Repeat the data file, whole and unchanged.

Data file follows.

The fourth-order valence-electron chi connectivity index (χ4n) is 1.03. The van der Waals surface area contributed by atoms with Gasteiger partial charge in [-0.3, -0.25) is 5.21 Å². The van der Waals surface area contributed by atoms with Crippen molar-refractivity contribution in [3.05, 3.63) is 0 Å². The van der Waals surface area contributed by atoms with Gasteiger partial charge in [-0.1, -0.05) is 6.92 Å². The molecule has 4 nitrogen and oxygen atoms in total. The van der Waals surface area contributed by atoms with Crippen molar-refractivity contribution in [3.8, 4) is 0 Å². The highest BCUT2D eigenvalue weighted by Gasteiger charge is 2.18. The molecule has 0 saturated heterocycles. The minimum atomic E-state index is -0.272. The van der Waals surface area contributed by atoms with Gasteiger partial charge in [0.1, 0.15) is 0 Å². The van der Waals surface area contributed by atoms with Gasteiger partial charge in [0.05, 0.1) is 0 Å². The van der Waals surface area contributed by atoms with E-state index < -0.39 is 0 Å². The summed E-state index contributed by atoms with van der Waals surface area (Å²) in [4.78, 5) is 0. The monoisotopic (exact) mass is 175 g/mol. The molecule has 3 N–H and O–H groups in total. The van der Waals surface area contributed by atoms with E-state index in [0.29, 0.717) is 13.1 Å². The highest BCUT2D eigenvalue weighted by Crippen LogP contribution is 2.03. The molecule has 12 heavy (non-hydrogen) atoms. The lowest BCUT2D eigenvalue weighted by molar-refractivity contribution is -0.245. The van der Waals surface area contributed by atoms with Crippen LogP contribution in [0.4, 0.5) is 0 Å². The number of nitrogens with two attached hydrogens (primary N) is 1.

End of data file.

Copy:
The fourth-order valence-electron chi connectivity index (χ4n) is 1.03. The van der Waals surface area contributed by atoms with Gasteiger partial charge in [-0.3, -0.25) is 5.21 Å². The van der Waals surface area contributed by atoms with Crippen molar-refractivity contribution in [3.05, 3.63) is 0 Å². The van der Waals surface area contributed by atoms with Gasteiger partial charge in [-0.1, -0.05) is 6.92 Å². The molecule has 4 nitrogen and oxygen atoms in total. The van der Waals surface area contributed by atoms with Crippen molar-refractivity contribution in [3.8, 4) is 0 Å². The highest BCUT2D eigenvalue weighted by Gasteiger charge is 2.18. The molecule has 0 saturated heterocycles. The minimum atomic E-state index is -0.272. The van der Waals surface area contributed by atoms with Gasteiger partial charge in [0.1, 0.15) is 0 Å². The van der Waals surface area contributed by atoms with Gasteiger partial charge in [0.05, 0.1) is 0 Å². The van der Waals surface area contributed by atoms with E-state index < -0.39 is 0 Å². The summed E-state index contributed by atoms with van der Waals surface area (Å²) in [4.78, 5) is 0. The monoisotopic (exact) mass is 175 g/mol. The molecule has 3 N–H and O–H groups in total. The van der Waals surface area contributed by atoms with E-state index in [0.29, 0.717) is 13.1 Å². The highest BCUT2D eigenvalue weighted by Crippen LogP contribution is 2.03. The molecule has 12 heavy (non-hydrogen) atoms. The lowest BCUT2D eigenvalue weighted by molar-refractivity contribution is -0.245. The van der Waals surface area contributed by atoms with Crippen LogP contribution in [0.4, 0.5) is 0 Å². The number of nitrogens with two attached hydrogens (primary N) is 1.